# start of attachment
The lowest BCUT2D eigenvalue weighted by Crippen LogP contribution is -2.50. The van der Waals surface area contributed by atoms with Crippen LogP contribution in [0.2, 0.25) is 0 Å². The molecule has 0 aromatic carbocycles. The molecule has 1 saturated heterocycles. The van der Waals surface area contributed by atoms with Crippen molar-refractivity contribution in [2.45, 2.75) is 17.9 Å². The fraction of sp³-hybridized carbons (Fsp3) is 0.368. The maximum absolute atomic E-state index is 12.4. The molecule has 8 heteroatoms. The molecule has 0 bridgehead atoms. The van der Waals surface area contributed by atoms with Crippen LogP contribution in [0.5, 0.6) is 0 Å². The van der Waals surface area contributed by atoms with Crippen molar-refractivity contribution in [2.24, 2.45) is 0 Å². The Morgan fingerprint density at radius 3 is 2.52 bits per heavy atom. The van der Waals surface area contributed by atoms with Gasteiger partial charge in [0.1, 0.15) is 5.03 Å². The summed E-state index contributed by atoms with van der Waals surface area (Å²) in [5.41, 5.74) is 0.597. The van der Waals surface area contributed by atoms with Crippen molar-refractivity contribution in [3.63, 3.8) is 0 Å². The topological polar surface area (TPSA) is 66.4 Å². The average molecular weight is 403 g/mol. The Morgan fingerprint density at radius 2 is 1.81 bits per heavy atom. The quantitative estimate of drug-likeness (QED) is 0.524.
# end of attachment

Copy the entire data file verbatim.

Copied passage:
The lowest BCUT2D eigenvalue weighted by Crippen LogP contribution is -2.50. The van der Waals surface area contributed by atoms with Crippen LogP contribution in [0.2, 0.25) is 0 Å². The molecule has 0 aromatic carbocycles. The molecule has 1 saturated heterocycles. The van der Waals surface area contributed by atoms with Crippen molar-refractivity contribution in [2.45, 2.75) is 17.9 Å². The fraction of sp³-hybridized carbons (Fsp3) is 0.368. The maximum absolute atomic E-state index is 12.4. The molecule has 8 heteroatoms. The molecule has 0 bridgehead atoms. The van der Waals surface area contributed by atoms with Crippen LogP contribution in [0.5, 0.6) is 0 Å². The van der Waals surface area contributed by atoms with Crippen molar-refractivity contribution in [2.24, 2.45) is 0 Å². The Morgan fingerprint density at radius 3 is 2.52 bits per heavy atom. The van der Waals surface area contributed by atoms with Gasteiger partial charge in [0.1, 0.15) is 5.03 Å². The summed E-state index contributed by atoms with van der Waals surface area (Å²) in [5.41, 5.74) is 0.597. The van der Waals surface area contributed by atoms with Crippen molar-refractivity contribution in [3.63, 3.8) is 0 Å². The topological polar surface area (TPSA) is 66.4 Å². The average molecular weight is 403 g/mol. The Morgan fingerprint density at radius 2 is 1.81 bits per heavy atom. The quantitative estimate of drug-likeness (QED) is 0.524.